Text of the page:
What do your ads say about you?

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Photography/Illustration:

Print isn’t dead. Pick up a copy of Investment Week, Wealth Manager or Financial Adviser and every other page feels like it’s an ad.

Printed Ads are tactile, experiential and according to research conducted by the American Marketing Association, readers give print publication their nearly undivided attention, “rather than multitasking like they do when consuming digital content.”

So what do your Print Ads say about your firm?

Some are photography based, others are totally computer generated. Some feature lengthy copy, and others hardly have any text at all.

We’ve picked out 6 print ads to look at in further detail.

 

Merian (formerly Old Mutual)

Old Mutual’s rebrand to Merian has been supported by a large advertising campaign. The chances are that you have come across an ad for Merian – they’ve even gone so far as printing on large format billboards across London.

Named after a female scientist (whose likeness was once featured on a 500 Deutsche Mark banknote), Maria Sibylla Merian was known as a scientist, artist and adventurer. Merian Global Investors tell this story in their ad.

They have eschewed traditional imagery in favour of 3D rendered butterflies. The butterfly is shown to have hatched from its cocoon, floating towards the viewer. The story is very clear; a new brand has evolved out of an old one.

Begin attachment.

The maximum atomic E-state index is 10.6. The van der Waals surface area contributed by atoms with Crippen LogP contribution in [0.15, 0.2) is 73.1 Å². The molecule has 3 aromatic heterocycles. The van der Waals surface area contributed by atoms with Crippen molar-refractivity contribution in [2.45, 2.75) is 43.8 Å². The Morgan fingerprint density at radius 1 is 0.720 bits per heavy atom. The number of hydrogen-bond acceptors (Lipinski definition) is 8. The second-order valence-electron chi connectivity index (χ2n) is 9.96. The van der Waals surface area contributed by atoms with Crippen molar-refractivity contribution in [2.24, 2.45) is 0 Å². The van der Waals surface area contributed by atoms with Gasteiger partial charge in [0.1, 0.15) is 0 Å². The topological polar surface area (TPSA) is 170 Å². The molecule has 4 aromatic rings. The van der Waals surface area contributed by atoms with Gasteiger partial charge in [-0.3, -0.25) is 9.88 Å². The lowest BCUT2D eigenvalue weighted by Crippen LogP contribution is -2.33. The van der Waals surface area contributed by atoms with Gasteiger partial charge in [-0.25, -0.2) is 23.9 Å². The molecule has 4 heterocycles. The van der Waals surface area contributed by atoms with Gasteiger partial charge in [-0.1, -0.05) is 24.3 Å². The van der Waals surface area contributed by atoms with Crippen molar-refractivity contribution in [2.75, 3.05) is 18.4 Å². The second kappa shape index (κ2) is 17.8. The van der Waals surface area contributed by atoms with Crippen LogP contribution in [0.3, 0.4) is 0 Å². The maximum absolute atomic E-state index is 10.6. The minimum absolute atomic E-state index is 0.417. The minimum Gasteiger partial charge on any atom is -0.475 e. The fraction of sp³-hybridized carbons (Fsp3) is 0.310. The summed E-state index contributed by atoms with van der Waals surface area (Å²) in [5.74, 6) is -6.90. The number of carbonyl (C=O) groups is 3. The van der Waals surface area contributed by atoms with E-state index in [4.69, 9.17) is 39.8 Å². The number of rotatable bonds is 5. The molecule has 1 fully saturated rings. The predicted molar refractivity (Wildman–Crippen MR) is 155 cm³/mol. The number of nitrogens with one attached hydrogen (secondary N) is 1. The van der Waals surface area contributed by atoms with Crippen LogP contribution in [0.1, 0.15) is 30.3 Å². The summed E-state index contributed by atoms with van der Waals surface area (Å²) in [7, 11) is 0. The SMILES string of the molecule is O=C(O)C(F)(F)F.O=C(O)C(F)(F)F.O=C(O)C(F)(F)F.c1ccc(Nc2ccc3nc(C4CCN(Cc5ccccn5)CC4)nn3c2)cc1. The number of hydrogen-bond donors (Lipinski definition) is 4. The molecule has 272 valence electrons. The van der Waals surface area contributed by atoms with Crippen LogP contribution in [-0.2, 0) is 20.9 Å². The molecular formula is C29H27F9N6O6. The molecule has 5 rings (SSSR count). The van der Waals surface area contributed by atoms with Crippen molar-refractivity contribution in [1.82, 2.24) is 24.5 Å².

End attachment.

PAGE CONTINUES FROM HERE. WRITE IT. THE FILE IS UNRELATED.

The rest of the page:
But what makes this ad particularly intriguing, is the design of the butterfly. A butterfly is a feminine creature, nimble and delicate, and sits in stark contrast to other animals used in Financial Services (think of the Merril Lynch bull, with its front hoof ready to charge). With their often captivating wing designs, the butterfly represents “art”.

This particular butterfly has been constructed out of DNA-like strands. These DNA strands represent “science”.

Merian are telling a story, supported neatly by their strap line; “the art and science of investing.”

 

Investec

Investec have more recently been known for their zebras. This ad marks a stark change in direction for the brand.

The photograph is very powerful, the bright lights and shapes combine to hint at movement. It feels futuristic, especially when set against the traditional buildings in the background.

What makes this unusual for an ad in Financial Services publications, is the stripped back nature of it. There are no figures, no web addresses, no legal disclaimers and no additional accoutrements. This makes the main heading of “Up and Incoming” stand out even further. This ad is making a statement and wants to ensure that that isn’t lost.

Whereas Merian are telling a story, Investec are appealing to our inquisitive nature. This ad is intriguing, suggesting there is more to come and invites the viewer along for the ride.

 

Robeco

Robeco combine the themes of Engineering and Sustainability to great effect. The imagery of the lush verdant trees growing amongst transparent wireframed buildings is superbly executed, but what makes this ad particularly successful is the inclusion of a human being.

The man looks like he’s employed by a forward-thinking firm, he doesn’t wear a tie, has removed his jacket and rolled up his sleeves. His attire is almost casual. But it’s his pose which really captivates your attention. He looks intensely concentrated as he handles the 3D pot plants with immense care.

The man is directly handling the data with his bare hands, re-enforcing the suggestion that Robeco take great care with your investments, but also that they are intimately familiar with them.

The message is also clear; sustainability investing is easy on the surface, but what Robeco achieve is far more complex.

 

Aberdeen Standard

Aberdeen are communicating a few different themes in this full-page ad. The perspective of the photograph is a nod to being able to see the big picture, which in this case is a human face made up of lots of different people.